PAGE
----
How’s this for golf course performance under pressure: nailing a hole-in-one to beat the leader of the free world.
U.S. Sen. Saxby Chambliss did just that Monday, notching an ace on the 11th hole at Andrews Air Force Base, in a bipartisan golf game with President Barack Obama.
The foursome, which included U.S. Sens. Bob Corker, R-Tenn., and Mark Udall, D-Colo., was designed by the golf-loving president to connect with senators known for their love of the game — they were the top three handicaps in the chamber, as ranked by Golf Digest in 2011 — and foster some goodwill with a Congress that has been unkind to his second-term agenda thus far.
In the immediate aftermath, the talk was not about bipartisan cooperation but about the Georgia Republican’s hole-in-one. According to the White House, it helped seal the victory by Chambliss and Corker over Obama and Udall.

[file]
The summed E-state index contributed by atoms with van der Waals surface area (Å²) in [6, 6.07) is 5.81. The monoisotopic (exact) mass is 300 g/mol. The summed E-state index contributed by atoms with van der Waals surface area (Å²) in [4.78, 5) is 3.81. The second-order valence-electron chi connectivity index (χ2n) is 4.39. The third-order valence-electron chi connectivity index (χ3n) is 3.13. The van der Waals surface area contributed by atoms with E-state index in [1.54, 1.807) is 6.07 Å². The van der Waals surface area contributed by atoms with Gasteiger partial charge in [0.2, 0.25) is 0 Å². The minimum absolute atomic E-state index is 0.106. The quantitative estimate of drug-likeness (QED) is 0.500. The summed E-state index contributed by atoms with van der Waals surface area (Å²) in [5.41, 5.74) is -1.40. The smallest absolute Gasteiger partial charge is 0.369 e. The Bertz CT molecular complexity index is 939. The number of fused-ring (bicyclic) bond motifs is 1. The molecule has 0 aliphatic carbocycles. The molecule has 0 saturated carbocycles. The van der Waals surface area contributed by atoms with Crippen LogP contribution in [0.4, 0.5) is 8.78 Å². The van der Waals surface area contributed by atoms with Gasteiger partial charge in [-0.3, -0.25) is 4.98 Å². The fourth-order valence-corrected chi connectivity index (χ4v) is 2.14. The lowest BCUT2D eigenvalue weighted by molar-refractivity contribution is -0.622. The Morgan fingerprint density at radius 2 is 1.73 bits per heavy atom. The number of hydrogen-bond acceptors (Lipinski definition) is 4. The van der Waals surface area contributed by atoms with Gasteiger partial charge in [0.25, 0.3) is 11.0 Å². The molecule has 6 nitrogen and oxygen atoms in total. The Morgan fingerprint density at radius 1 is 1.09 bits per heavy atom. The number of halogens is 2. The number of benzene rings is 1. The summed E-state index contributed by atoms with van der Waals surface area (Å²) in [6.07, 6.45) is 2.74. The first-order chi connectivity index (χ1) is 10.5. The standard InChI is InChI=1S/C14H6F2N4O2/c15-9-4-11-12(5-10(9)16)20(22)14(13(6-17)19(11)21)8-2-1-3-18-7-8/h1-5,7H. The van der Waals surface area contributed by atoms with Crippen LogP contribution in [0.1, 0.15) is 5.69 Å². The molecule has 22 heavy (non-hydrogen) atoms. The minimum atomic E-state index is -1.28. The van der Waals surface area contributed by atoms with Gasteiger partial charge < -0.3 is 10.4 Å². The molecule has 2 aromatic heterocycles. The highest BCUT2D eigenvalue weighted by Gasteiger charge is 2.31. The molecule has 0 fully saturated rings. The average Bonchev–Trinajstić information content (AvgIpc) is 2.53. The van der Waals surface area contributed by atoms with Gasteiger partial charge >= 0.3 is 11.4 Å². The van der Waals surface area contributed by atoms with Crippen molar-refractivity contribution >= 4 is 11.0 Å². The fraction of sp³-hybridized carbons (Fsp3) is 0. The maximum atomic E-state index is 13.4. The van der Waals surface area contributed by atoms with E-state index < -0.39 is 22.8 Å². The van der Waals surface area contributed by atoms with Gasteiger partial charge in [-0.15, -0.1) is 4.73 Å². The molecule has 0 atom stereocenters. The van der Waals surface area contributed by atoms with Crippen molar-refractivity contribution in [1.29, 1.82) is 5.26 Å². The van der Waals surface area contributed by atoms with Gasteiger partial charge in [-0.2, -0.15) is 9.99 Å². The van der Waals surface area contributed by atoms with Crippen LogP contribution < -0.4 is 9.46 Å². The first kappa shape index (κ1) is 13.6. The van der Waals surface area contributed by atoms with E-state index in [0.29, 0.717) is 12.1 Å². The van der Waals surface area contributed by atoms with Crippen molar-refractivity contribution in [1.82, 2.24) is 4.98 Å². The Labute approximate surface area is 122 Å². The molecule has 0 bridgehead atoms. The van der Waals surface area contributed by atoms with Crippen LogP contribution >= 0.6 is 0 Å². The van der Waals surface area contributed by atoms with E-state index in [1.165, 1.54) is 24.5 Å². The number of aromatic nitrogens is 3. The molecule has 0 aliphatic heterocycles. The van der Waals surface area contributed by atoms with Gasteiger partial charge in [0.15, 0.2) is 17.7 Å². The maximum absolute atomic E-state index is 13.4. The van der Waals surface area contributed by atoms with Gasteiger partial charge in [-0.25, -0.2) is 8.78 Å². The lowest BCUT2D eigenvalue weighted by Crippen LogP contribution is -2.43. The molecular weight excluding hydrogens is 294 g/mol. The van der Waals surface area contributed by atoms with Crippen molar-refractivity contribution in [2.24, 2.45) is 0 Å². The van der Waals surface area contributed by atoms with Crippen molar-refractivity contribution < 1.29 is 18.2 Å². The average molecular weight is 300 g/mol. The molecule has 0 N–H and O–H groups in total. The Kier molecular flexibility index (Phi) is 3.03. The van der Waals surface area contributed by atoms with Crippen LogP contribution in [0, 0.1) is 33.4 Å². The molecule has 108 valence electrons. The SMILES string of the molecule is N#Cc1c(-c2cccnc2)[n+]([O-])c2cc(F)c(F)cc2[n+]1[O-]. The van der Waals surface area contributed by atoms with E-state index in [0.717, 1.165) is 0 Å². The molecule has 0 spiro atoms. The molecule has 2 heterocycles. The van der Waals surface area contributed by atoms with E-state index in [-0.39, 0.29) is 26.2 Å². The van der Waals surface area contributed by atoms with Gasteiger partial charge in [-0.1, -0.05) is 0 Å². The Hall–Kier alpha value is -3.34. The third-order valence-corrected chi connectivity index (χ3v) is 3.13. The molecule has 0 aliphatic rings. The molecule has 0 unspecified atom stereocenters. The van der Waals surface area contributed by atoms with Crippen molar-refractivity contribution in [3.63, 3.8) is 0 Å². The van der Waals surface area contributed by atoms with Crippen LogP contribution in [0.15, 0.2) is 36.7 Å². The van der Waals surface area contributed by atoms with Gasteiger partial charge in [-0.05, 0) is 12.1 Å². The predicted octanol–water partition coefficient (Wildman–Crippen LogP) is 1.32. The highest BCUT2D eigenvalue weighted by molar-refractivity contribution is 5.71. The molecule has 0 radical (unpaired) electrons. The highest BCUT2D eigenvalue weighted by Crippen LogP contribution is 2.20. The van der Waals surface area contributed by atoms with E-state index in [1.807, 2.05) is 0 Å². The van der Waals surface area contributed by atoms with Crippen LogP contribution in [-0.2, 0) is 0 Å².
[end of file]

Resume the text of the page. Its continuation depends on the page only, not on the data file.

“We had a delightful day of golf with folks who enjoy playing the game,” Chambliss said in a statement. “We talked some business, but it was mainly a day for everyone to get away from the office for a little while.”
Obama has had dinner with Republican senators twice this year, once in a group organized by Georgia Republican Sen. Johnny Isakson. He has expressed hope that Senate Republicans could work with him on budget reforms, and Chambliss has been a leader in that respect as a member of the bipartisan Gang of Six working on deficit reduction.
“This is in keeping with his engagement with lawmakers of both parties — in particular Republican senators — to see if he can find some common ground on the challenges that confront us,” White House press secretary Jay Carney said at his briefing. Asked if a golf game was “conducive” to dealmaking, Carney replied: “He’s willing to try anything.”